Christmas is a well-known holiday for binge eating. It’s hard to stick to your diet when friends and family are gorging themselves around you. However, with some simple rules as outlined in our article below, you can minimize the negative effect of calories at Christmas. You’ll find that it isn’t necessary to say no to all of your favourite Christmas treats.
According to recent studies, women are the more susceptible gender when it comes to gaining weight over the Christmas holidays. An average woman gains approximately 2.3 kg over the holiday season. Although this is not a significant gain in absolute terms, it is enough to make you feel uncomfortable in your tighter fitting clothes, and maybe even enough to warrant searching for larger sizes. It is also quite disturbing that this happens over the relatively short time frame from Christmas through to New Years.
One of the ways in which you start packing on the pounds at Christmas is through buffets. It is almost inevitable that you end up eating more than necessary, and even more than is enjoyable, if you do not have well-defined portions. This is why it is well-advised to drink two or three glasses of water before heading for the buffet. In addition, you can try eating a salad or your choice of low-calorie dish prior to the party. The worst thing you can do is arrive hungry.
Calories Christmas Dinner
This is the one meal of the year where overeating is actively encouraged by society. Keep in mind that your Christmas dinner is a one off occasion, and as such you can allow yourself to eat more high-calorie foods than you are used to. The problem is that Christmas dinner tends to drag on for days! For one thing you’ll find yourself picking at the ingredients the morning of preparation. Then after the festivities are over you’ll be eating the leftovers for quite some time, and this is where the damage is done. Some studies have shown that the average person eats up to four times as much over the holiday season.
So how many calories are there in your average Christmas dinner? Obviously this will vary depending on exact ingredients and portions, but as a rough guide: a serving of roast turkey and stuffing will give you about 400 calories (kcal) on their own, with about 20g of fat. Roast potatoes with a side of gravy and cranberry sauce will provide an additional 200 kcal with 5g of fat. And for those of you who really like to indulge at this time of year, a helping of bread sauce, sausage and bacon will boost your intake by 250 kcal with 20g of fat. If you sum all of the above, and factor in the wine and desert, you’ll see why Santa needs all of seven reindeer to guide his sleigh.
Christmas Cake Calories
Christmas cake is a very popular exception that people will allow themselves, as a reward for their otherwise strict diet during the rest of the year. It’s also one of those foods that people would rather not know about in terms of energy contents – but here it is anyway. Your average Christmas cake (60g) contains 220 calories (kcal) and over 5g of fat. The carb content is very high at 40g – that’s about two thirds of the total mass! And for those of you that thought they would at least be getting a dose of fibre – think again – there is barely over 1g of fibre in this serving size. But once again, don’t let that stop you if you really only have it once a year.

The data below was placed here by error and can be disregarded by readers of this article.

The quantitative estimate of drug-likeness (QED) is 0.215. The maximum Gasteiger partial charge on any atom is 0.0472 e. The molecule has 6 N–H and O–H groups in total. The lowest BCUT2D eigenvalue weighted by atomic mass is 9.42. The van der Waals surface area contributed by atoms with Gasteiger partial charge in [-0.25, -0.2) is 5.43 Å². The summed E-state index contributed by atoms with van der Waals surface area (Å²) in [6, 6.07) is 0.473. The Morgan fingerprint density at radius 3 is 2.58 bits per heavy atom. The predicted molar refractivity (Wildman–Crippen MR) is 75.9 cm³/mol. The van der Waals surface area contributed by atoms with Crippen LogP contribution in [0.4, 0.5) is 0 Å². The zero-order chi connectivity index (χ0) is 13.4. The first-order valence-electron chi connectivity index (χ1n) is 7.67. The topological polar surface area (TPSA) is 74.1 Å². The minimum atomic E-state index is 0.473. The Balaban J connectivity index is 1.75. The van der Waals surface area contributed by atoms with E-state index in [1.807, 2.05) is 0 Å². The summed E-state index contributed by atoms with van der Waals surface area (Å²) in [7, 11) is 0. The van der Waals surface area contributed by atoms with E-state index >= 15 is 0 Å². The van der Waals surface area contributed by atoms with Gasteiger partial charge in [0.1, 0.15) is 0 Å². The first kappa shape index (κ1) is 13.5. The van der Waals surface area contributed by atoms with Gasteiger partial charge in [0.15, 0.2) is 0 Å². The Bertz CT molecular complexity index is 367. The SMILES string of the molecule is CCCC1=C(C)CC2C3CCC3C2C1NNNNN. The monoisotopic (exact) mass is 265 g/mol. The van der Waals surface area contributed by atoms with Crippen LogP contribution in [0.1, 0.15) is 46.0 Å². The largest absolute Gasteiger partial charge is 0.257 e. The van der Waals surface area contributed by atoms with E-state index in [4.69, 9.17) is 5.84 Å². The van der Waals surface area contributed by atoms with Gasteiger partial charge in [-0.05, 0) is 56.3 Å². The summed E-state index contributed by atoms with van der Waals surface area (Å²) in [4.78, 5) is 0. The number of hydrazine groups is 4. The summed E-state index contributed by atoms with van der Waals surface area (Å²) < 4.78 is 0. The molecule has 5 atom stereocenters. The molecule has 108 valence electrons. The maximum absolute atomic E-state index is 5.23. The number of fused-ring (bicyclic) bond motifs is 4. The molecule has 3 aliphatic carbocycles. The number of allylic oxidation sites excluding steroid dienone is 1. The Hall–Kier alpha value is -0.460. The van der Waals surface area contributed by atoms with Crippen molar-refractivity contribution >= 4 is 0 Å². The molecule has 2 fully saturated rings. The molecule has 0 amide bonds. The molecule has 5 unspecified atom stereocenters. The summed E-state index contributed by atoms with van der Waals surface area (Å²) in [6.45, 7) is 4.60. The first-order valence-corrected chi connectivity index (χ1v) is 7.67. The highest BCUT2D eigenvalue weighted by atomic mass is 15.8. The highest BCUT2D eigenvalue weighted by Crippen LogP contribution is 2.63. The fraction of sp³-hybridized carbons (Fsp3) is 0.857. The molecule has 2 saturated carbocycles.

Christmas Cookies Calories
Now this one is a real silent killer. The reason being first of all that they come in deceptively small portions, which can result in you consuming a hefty amount without even realising it. Secondly Christmas cookies are dangerous because they are not confined to the few days between Christmas and New Years, as you’ll find them being sold as early as November. Christmas cookies come in a variety of shapes, sizes and calorific content. The lowest calorie cookie is shortbread at 53 kcal per average serving, and the highest calorie cookie is the M&M cookie at approximately 200 kcal. So if you plan on snacking on these, make sure you read the package first.
Christmas Food Calories
It’s hard to find a Christmas food that isn’t high in calories. The best advice if you’re going to a party and are conscious about your calorie intake, yet don’t want to appear obsessive to your friends, is to fill your plate with a variety of low fat side dishes. Go for the celery and the fruit instead of the potatoes and the stuffing. Another obvious tip is one that you should follow all year round: avoid sauces. It’s very easy to consume just as many calories through sauces as you do through the food itself. Tis the season to mix carbs – a well known recipe for weight gain. So if you do eat the potatoes, go easy on the bread and vice versa.
Calories Christmas Pudding
A celebrated desert, the Christmas pudding will be unavoidable at the table during the holiday season. Contrary to popular belief, traditional Christmas pudding isn’t that high in calories, averaging at under 300 kcal per 100g. to put this in perspective, this is less than most big brand breakfast cereals. The fat content isn’t that high either, at 4%. Carbohydrates account for just over 20% of Christmas pudding and the fibre is low at around 1%. So it turns out this is one Christmas food that you don’t have to feel that guilty about.
The main thing to remember during the Christmas holiday season, as throughout the year, is to approach your food intake with moderation and keep your calories down wherever possible. Keep track of what you’ve consumed and try to satisfy your hunger with lower calorie foods and several glasses of water prior to meals. And if you should stray too far from your goals, you’ve got several months to make good before swimsuit season starts!